Last updated on 17th February 2012
It's still early days, but there's an encouraging groundswell of research emerging on compassion and especially self-compassion. See for example this website's recent post on Willem Kuyken et al's "under review" study "How does mindfulness-based cognitive therapy work?", the many publications and links to be found at "The compassionate mind foundation", information and fascinating videos at Stanford's "Center for compassion and altruism research and education", this site's "Compassion & criticism" page, the University of Michigan's "Self and social motivation lab", and possibly most usefully, the many resources - including downloadable free full text articles - at Kristin Neff's "Self-compassion" website.
Probably the most usual way to measure self-compassion has been Kristin Neff's original 26-item, 6-subscale full Self-Compassion Scale (SCS). A problem with this full scale is the time needed to score it. This isn't just because it involves 26 items; it's also because many of the answers need to be "reverse scored". To make matters still more time-consuming, Kristin also suggests that one should work out average scores for each subscale and for the scale as whole. This overall time demand has meant that I've never used the full SCS to monitor ongoing treatment on a session by session basis.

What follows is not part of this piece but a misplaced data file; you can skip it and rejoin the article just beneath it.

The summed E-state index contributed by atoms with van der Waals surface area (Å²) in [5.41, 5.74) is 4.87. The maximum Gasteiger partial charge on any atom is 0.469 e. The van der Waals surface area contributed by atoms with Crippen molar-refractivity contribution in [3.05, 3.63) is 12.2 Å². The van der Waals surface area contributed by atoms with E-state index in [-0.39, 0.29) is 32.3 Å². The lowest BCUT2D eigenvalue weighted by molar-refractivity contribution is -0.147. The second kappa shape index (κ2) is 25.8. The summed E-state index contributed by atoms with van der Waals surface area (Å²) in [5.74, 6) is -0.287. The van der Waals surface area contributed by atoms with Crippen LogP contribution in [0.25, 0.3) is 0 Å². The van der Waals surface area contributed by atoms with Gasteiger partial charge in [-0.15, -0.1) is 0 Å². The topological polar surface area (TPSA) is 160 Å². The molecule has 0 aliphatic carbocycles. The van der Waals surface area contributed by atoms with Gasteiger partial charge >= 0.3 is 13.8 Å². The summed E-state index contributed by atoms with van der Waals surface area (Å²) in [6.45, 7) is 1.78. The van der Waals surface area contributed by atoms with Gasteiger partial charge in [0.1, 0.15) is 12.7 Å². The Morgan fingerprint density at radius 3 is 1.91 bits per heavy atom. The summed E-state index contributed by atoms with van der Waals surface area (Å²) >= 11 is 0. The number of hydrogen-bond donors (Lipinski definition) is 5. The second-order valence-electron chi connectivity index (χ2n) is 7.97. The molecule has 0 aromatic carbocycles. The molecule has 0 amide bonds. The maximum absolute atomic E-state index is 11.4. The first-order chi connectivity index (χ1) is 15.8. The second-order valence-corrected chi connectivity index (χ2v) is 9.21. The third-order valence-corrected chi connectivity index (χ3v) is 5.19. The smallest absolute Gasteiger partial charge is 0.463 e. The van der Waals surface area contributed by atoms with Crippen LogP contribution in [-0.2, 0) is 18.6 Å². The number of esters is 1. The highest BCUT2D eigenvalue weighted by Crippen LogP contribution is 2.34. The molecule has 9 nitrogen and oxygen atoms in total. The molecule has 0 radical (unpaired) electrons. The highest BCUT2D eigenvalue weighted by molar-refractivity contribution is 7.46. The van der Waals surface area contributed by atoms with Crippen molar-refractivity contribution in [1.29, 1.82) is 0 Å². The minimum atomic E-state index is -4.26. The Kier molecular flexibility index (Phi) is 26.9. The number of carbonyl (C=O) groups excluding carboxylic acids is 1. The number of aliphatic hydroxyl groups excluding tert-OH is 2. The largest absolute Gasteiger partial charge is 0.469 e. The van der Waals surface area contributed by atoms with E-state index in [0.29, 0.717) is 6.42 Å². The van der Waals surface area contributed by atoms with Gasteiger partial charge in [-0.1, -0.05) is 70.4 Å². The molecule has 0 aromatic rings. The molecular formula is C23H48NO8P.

Happily there is now an article by Raes, Pommier, Neff & Gucht in press with the Clinical Psychology & Psychotherapy journal entitled "Construction and factorial validation of a short form of the Self-Compassion Scale". The article abstract reads - "The objective of the present study was to construct and validate a short form version of the Self-Compassion Scale. Two Dutch samples were used to construct and cross-validate the factorial structure of a 12-item Self-Compassion Scale-Short Form (SCS-SF). The SCS-SF was then validated in a third, English sample. The SCS-SF demonstrated adequate internal consistency (Cronbach's alpha ≥ .86 in all samples) and a near-perfect correlation with the long form SCS (r ≥ .97 all samples). Confirmatory factor analysis on the SCS-SF supported the same six-factor structure as found in the long form, as well as a single higher-order factor of self-compassion. The SCS-SF, thus, represents a reliable and valid alternative to the long form SCS, especially when looking at overall self-compassion scores."
The full text of the article is freely downloadable from Kristin Neff's site by clicking here and I've also put together downloadable Word doc and PDF file versions of this easily scored, 12-item, short form Self-Compassion Scale. Good, a useful step forward in making self-compassion easier to measure and monitor - especially for teachers and therapists.